The Musgrave Group has posted a pre-tax profit of €71m for 2011; 1% down on the previous year.
The Cork-headquartered food service and retail group’s chief executive Chris Martin, praised the financial performance — which also saw group sales rise by 1.6% to €4.5bn — given the current economic conditions.
“Despite the economic challenges and a consumer that is focused on spending less, we’ve delivered a good performance, with turnover and profit remaining steady for the third consecutive year,” he said.
Last year’s €229m acquisition of Superquinn also saw Musgrave slip back into debt. After eliminating its outstanding debt in 2010, the Superquinn deal — which boosted Musgrave’s employee numbers to 35,000 — pushed the group from a net cash position of €21m to a debt position of €187m.
Musgrave invested €284m in Ireland, last year, across the Supervalu, Centra and Daybreak chains. Each of those brands outperformed a stagnant market, delivering sales of €2bn, €1.4bn and €300m, respectively.
While the group’s combined share of the Irish grocery retail market has increased from 25% to around 28% in the past year, management is still relatively downbeat about prospects this year.
“The outlook for the group, for 2012, remains challenging especially in Ireland, where we expect to see little to no growth in the grocery market.
“Nonetheless, our brands are performing well, with positive sales growth in both the Irish and British markets,” Mr Martin added.
Despite economic and market conditions, he said management remains pleased with all aspects of the group. In Britain — where Musgrave operates under the Budgens and Londis brands — sales topped €2bn last year.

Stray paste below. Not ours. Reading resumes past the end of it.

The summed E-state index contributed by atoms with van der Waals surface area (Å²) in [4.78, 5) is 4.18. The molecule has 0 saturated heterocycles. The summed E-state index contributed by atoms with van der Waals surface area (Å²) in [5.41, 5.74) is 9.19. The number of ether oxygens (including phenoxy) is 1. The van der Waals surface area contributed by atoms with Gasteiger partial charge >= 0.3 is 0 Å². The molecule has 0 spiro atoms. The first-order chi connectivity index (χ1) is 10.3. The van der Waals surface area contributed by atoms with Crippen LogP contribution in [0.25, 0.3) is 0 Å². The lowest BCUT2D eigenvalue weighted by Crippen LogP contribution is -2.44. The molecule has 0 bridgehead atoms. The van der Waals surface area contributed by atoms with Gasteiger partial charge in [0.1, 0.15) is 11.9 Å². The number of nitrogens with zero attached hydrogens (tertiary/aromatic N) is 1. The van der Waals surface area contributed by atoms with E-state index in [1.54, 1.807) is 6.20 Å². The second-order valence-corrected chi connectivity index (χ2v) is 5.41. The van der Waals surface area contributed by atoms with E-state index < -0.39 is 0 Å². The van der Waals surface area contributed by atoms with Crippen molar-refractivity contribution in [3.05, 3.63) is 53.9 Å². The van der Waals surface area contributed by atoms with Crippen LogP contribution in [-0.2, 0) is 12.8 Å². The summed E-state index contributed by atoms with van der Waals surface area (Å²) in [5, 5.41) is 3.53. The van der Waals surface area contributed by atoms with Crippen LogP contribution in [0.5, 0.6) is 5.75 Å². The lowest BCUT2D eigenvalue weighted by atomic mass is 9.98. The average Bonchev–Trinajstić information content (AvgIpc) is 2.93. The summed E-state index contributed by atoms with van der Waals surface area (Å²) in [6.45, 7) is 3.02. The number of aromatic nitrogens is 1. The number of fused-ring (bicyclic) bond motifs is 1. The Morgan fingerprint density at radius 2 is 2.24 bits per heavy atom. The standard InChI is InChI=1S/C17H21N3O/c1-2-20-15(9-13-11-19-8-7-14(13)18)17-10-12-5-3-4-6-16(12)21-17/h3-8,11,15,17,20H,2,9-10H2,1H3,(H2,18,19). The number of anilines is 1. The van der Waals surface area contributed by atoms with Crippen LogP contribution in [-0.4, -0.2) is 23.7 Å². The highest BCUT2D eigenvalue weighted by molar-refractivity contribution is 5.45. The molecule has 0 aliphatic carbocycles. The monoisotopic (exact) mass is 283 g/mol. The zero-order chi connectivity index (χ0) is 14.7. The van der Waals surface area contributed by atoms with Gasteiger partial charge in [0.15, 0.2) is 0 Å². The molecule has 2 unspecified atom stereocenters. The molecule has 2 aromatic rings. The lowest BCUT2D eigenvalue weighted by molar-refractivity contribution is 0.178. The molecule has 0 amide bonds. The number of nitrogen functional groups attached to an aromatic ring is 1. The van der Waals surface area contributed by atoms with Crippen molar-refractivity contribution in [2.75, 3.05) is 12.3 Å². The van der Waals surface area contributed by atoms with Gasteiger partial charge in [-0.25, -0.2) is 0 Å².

While it only has a market share of less than 1% in Britain, Musgrave will add 150 new stores to its existing 2,451 there this year.
It will also open a further 30 here — mainly under the Daybreak and Centra brands — which would bring its total Irish-based stores to over 950.
Mr Martin said there exists “significant” room for expansion in Britain, where the market is growing at double the pace of the Irish retail sector.
He said management remains positive towards expanding its geographical presence in the medium-term, although declined to say what regions it would like to enter. It already has a small presence in Spain. “We’ve put in place medium-term debt facilities, as well as a long-term private placement, which has given the group available facilities of €435m.
“Together, these elements are providing us with the solid foundations to support our retail partners and to deliver sustainable growth,” Mr Martin said.
Regarding Superquinn, he said it is still too early to say what the group’s long-term plans are.
However, he said no new Superquinn stores will open this year, but the brand name will remain. He added there is nothing new in the pipeline, in terms of group acquisitions.
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